Childhood cancer treatments

There are 4 types of treatment commonly used to manage cancer in children: chemotherapy, surgery, radiation therapy and blood and bone marrow transplantation. Depending on the type of cancer, the treatments are used alone or in combination.

Chemotherapy is the use of anti-cancer medicines, most of which are called cytotoxic because they have the ability to destroy cells. Cells go through cycles of resting, growing and dividing. Different types of cells spend different amounts of time doing these tasks. Cells that grow and divide quickly are susceptible to chemotherapy medicines.

Surgery is one type of treatment used in the care of children with cancer. It may be, primary surgery which removes all or most of the tumour, second look surgery which is done after treatment with chemotherapy or radiation, and supportive care surgery which is done to help with some aspects of a child's care.

Radiation therapy is the treatment of cancer by the use of high energy x-ray beams. The beams target the cancer cells from outside the body.

A bone marrow or blood stem cell transplant is a two-step process of elimination by chemotherapy and / or radiation of deficient bone marrow (or malignant cells) followed by replacement of the deficient marrow or cells by an infusion of healthy blood stem cells.

Sometimes, if your child has lost a lot of weight or has not been eating very well for a period of time, they will need nasogastric feeding. A nasogastric feed can make it easier and less stressful for both you and your child to make sure enough is eaten. 

If your child is to have anaesthesia or sedation they will have to stop eating food at least six hours before the procedure. Your child will be able to have breast milk up to four hours before the procedure. Your child will be able to have clear drinks up to two hours before the procedure.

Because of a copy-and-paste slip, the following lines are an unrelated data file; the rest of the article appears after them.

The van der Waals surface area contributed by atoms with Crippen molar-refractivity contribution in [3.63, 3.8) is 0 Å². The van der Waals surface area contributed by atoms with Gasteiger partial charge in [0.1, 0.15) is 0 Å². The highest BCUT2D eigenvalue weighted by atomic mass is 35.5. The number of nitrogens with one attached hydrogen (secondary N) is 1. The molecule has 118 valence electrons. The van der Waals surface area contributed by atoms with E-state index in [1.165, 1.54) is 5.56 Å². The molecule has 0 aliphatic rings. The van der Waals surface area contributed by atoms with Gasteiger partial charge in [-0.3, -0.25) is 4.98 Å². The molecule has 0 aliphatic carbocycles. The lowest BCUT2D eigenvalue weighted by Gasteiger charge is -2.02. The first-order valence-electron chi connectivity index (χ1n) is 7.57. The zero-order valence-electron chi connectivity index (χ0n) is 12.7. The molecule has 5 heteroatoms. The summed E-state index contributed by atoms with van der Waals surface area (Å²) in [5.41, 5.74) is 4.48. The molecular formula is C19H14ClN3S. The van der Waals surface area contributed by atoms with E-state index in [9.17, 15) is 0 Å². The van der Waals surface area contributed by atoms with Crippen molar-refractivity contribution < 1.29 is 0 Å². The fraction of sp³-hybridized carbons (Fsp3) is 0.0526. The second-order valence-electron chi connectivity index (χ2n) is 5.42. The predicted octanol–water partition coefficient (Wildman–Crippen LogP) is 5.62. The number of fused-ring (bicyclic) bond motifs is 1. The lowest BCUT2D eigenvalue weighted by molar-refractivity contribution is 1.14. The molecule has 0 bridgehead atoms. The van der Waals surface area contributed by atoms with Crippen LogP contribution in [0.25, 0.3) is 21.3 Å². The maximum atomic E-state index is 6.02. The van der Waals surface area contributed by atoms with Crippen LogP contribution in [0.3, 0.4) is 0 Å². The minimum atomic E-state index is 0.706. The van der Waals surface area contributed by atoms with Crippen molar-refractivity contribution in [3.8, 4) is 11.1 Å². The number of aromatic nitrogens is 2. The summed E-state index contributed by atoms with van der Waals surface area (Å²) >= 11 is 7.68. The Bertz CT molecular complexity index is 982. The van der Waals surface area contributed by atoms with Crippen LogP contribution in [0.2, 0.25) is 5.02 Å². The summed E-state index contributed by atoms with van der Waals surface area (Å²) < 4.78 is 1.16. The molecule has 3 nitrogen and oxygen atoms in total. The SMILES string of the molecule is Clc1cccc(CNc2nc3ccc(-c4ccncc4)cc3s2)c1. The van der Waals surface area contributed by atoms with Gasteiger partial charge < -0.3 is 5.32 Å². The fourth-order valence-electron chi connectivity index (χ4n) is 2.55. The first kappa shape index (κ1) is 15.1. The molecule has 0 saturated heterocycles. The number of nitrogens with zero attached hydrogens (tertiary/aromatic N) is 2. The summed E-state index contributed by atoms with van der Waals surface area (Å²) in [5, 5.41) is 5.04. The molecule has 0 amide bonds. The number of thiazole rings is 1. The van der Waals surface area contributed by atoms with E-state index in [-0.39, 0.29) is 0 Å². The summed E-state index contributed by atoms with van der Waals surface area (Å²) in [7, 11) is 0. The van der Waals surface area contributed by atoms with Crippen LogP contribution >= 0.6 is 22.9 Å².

Some techniques which can help a child cope with treatments which they see as uncomfortable or frightening: distraction, participation, de-sensitisation, guided imagery, self instruction and relaxation.

Parents / caregivers benefit from being well prepared for unfamiliar activities, just as children do. Ask your child's nurse to describe the procedure. Ask as many questions as you need to gain a clear understanding of what is to happen and why.

Play is important for children because of the way it helps them to understand their world. Play promotes learning, growth and development, relaxation, fun and socialisation.

Cleaning your hands gets rid of germs you pick up from other people. Keeping your hands clean is one of the best ways to keep from getting sick and spreading illnesses.

A clinical trial is a scientific research study designed to find out how to keep improving treatment. Clinical trials may be used to find out more about well-established types of treatment or they may be used to look at new treatments that have been developed in the laboratory and work out the benefits or drawbacks.

Therapies are called complementary when they are used together with conventional medicine. Complementary therapies are not cures but they can play an important role in helping children through treatment and in promoting feelings of wellbeing. Examples are massage and aromatherapy.